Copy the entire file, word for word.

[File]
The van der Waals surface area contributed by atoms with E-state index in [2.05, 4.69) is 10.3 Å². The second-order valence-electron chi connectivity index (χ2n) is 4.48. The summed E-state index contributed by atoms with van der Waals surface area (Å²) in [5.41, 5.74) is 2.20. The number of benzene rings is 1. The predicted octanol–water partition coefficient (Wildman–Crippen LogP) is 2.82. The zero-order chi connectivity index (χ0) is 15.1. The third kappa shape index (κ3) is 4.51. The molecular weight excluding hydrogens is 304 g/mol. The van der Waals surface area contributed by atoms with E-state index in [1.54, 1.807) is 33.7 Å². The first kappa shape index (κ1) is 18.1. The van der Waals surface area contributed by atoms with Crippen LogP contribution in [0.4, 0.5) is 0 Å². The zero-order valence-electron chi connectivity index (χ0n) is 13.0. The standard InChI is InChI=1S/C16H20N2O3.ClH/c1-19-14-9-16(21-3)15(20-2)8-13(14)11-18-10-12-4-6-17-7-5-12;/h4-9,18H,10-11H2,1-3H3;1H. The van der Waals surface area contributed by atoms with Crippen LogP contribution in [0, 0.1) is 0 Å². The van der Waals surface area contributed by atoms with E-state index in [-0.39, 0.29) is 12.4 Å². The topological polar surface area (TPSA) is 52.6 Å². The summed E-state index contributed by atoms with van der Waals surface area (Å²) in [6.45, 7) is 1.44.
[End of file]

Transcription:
The van der Waals surface area contributed by atoms with E-state index in [2.05, 4.69) is 10.3 Å². The second-order valence-electron chi connectivity index (χ2n) is 4.48. The summed E-state index contributed by atoms with van der Waals surface area (Å²) in [5.41, 5.74) is 2.20. The number of benzene rings is 1. The predicted octanol–water partition coefficient (Wildman–Crippen LogP) is 2.82. The zero-order chi connectivity index (χ0) is 15.1. The third kappa shape index (κ3) is 4.51. The molecular weight excluding hydrogens is 304 g/mol. The van der Waals surface area contributed by atoms with E-state index in [1.54, 1.807) is 33.7 Å². The first kappa shape index (κ1) is 18.1. The van der Waals surface area contributed by atoms with Crippen LogP contribution in [0.4, 0.5) is 0 Å². The zero-order valence-electron chi connectivity index (χ0n) is 13.0. The standard InChI is InChI=1S/C16H20N2O3.ClH/c1-19-14-9-16(21-3)15(20-2)8-13(14)11-18-10-12-4-6-17-7-5-12;/h4-9,18H,10-11H2,1-3H3;1H. The van der Waals surface area contributed by atoms with Crippen LogP contribution in [0, 0.1) is 0 Å². The van der Waals surface area contributed by atoms with E-state index in [-0.39, 0.29) is 12.4 Å². The topological polar surface area (TPSA) is 52.6 Å². The summed E-state index contributed by atoms with van der Waals surface area (Å²) in [6.45, 7) is 1.44.